Frequent flight responses, but low escape distance of wild boar to nonlethal human disturbance.

Published online
14 Jun 2024
Content type
Journal article
Journal title
Ecological Solutions and Evidence

Wielgus, E. & Henrich, M. & Fiderer, C. & Töws, A. & Michel, J. N. & Kronthaler, F. & Heurich, M.
Contact email(s)

Publication language
Germany & Czech Republic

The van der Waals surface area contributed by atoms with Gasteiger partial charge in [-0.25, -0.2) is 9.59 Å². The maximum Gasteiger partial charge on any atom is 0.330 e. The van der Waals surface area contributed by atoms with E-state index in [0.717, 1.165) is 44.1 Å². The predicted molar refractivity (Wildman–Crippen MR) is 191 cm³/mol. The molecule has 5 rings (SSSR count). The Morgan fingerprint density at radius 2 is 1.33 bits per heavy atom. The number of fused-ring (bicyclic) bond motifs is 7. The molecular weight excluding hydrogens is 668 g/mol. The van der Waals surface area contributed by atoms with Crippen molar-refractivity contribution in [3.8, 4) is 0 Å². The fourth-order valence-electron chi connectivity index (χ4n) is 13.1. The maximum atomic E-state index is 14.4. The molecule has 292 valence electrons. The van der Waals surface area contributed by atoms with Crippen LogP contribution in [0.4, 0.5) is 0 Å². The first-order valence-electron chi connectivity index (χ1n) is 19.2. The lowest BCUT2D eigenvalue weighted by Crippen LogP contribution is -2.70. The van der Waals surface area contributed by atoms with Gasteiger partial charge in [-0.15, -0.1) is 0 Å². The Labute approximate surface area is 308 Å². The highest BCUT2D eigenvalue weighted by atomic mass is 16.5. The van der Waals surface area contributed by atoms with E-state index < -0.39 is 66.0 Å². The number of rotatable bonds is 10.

Human activities can affect the behaviour and fitness of wildlife. However, the response of animals to nonlethal human activities has not been well-studied in wild boar, Sus scrofa, even though it is a widespread species in Europe and has become of increasing concern because of crop damages and its vector capacity for diseases. We study the behavioural responses of GPS-collared wild boar to nonlethal experimental human approaches in the Bohemian Forest Ecosystem along the border between Germany and the Czech Republic. We describe and quantify the flight responses of the animals and assess whether they vary with the distance to recreational paths and the occurrence of hunting in the area. We show that wild boar were disturbed and displaced by human approaches on foot in 69% of the trials, but the average flight initiation and escape distances were relatively small (93 and 256 m, respectively). The probability of a flight response decreased with distance from the paths and increased with the ruggedness of the terrain. In the non-hunting zone, the flight initiation distances and flight durations were shorter than in the hunting zone. Our results suggest a weak effect of nonlethal human disturbances on the movement of wild boar, although the animals were sensitive to the perceived risk in relation to recreation infrastructure and hunting. For the management of diseases such as African swine fever, it can be concluded that nonlethal disturbances are unlikely to accelerate the spread of the disease due to far-distance movements. Guidelines for restrictions in case of an outbreak might be adjusted accordingly.

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